dkarnowski
Post 4

My biggest problem with the way that industrial air conditioning systems are built and handled in the the United States is the absolute ripoff tactics used by air conditioning companies in an effort to turn a huge profit. Because air conditioning services are such a big requirement for many companies and businesses, there is a need for some type of regulation over the market. I would compare the way that air conditioning companies charge to that of a hospital.

Obviously if you need to go to the hospital, you have no choice but to pay for the services rendered there. The same goes for the repair and installations of industrial air condition systems. You must have cooled air for your employees and equipment to work but that often means you are forced into paying the rates that expensive maintenance companies charge.

jeancastle00
Post 3

Home air conditioning is vastly different then the way that industrial air condition systems work but in theory, they all cool spaces. Perhaps the biggest difference, besides cost of course, is the fact that many industrial air conditioning systems are based on more then just one cooling unit. These types of decentralized systems can actually compress cooling fluid in a central area and instead of forcing air down ducts and vents, the cooling fluid is then piped to a localized radiator that then cools the air for that room specifically.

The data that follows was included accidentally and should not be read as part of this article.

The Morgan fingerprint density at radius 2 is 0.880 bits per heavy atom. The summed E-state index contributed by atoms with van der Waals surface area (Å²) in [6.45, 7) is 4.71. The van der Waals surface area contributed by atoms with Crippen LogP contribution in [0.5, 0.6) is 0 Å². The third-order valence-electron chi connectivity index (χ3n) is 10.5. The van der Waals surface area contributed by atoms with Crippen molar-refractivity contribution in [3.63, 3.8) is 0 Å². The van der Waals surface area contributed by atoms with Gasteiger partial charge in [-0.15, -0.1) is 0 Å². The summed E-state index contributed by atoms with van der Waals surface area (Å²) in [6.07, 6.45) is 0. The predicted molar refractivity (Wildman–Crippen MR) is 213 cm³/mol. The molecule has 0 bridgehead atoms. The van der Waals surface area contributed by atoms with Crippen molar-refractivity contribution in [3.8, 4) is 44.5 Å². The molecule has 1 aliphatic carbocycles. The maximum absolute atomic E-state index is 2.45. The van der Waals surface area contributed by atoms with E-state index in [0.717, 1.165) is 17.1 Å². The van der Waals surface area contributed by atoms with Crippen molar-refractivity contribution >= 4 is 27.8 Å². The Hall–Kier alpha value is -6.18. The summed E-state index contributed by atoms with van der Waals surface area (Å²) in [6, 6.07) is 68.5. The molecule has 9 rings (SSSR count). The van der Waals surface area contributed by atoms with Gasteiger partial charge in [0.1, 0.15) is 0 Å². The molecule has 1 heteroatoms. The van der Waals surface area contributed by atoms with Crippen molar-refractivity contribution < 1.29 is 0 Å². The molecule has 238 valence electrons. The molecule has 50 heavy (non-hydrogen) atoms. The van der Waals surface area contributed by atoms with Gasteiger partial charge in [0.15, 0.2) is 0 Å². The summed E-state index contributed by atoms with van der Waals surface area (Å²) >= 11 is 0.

The heat transfer loss that occurs from air is greater than that of a fluid running in a pipe so in some instances, this form of industrial cooling can be much more effective. Central air conditioning units that use duct systems to deliver cooled air must be well insulated as to not loose the cold properties of the air too quickly. This is a challenge that civil engineers have been dealing with for a long time and I am sure the market will continue to advance as the technology only gets better and better.

MrPolitic99
Post 2

I have noticed that there is a large upswing in corporations and large facility management organizations that are switching to a more localized form of environmental cooling then just using a massive central air conditioning system. This often involves the use of several smaller cooling compressors that are located directly outside or on top of the building that it is cooling. This type of system has its advantages and disadvantages.

One of the major advantages is that it allows for a more finite control of individual area's temperatures. On the same hand, because you have several smaller units running at once, there can be a cost increase in the amount of electricity used. On the flip side of that, if a building is not being occupied or used, it is simple to deactivate the cooling system just for that area and thus saving money by not cooling an unused area. Sometimes, bigger is not always better. Be sure to make the right choice for you when doing and air conditioning installation.

fitness234
Post 1

As an information technology administrator in my company, I can tell you that industrial air conditioning systems are an absolute must for most companies that have massive or even mid-sized server rooms and setups.

The amount of heat put out by a room full of servers is immense and only industrial strength air conditioning systems are up for the task of cooling down very hot-running servers and other related equipment. Simply put, if our server rooms do not stay cool enough, we have major hardware crashes that can not only be devastating to components of the network but data loss on hard drives can occur as well. Either way, keep your computers cool is the lesson of the day.